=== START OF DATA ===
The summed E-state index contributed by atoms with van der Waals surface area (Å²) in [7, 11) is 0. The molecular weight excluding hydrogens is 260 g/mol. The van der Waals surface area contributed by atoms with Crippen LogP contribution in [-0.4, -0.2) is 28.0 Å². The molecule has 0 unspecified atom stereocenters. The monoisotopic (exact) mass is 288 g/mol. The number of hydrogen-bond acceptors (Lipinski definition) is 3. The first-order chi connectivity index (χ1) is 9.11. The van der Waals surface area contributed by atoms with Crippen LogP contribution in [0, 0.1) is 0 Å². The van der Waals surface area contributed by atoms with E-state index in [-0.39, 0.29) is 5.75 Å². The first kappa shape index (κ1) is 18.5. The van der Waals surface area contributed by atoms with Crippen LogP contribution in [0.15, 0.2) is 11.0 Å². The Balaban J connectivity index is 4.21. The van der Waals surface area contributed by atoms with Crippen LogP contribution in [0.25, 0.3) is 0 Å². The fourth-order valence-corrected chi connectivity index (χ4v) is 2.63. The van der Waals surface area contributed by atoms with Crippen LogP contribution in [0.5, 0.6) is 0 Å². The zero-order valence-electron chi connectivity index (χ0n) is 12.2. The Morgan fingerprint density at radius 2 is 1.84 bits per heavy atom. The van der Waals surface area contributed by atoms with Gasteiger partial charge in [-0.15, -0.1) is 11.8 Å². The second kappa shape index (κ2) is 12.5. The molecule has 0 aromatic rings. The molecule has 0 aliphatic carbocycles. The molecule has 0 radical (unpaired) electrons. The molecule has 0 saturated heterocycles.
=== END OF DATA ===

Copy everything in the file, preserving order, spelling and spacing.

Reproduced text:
The summed E-state index contributed by atoms with van der Waals surface area (Å²) in [7, 11) is 0. The molecular weight excluding hydrogens is 260 g/mol. The van der Waals surface area contributed by atoms with Crippen LogP contribution in [-0.4, -0.2) is 28.0 Å². The molecule has 0 unspecified atom stereocenters. The monoisotopic (exact) mass is 288 g/mol. The number of hydrogen-bond acceptors (Lipinski definition) is 3. The first-order chi connectivity index (χ1) is 9.11. The van der Waals surface area contributed by atoms with Crippen LogP contribution in [0, 0.1) is 0 Å². The van der Waals surface area contributed by atoms with E-state index in [-0.39, 0.29) is 5.75 Å². The first kappa shape index (κ1) is 18.5. The van der Waals surface area contributed by atoms with Crippen LogP contribution in [0.15, 0.2) is 11.0 Å². The Balaban J connectivity index is 4.21. The van der Waals surface area contributed by atoms with Crippen LogP contribution in [0.25, 0.3) is 0 Å². The fourth-order valence-corrected chi connectivity index (χ4v) is 2.63. The van der Waals surface area contributed by atoms with Crippen LogP contribution in [0.5, 0.6) is 0 Å². The zero-order valence-electron chi connectivity index (χ0n) is 12.2. The Morgan fingerprint density at radius 2 is 1.84 bits per heavy atom. The van der Waals surface area contributed by atoms with Gasteiger partial charge in [-0.15, -0.1) is 11.8 Å². The second kappa shape index (κ2) is 12.5. The molecule has 0 aromatic rings. The molecule has 0 aliphatic carbocycles. The molecule has 0 radical (unpaired) electrons. The molecule has 0 saturated heterocycles.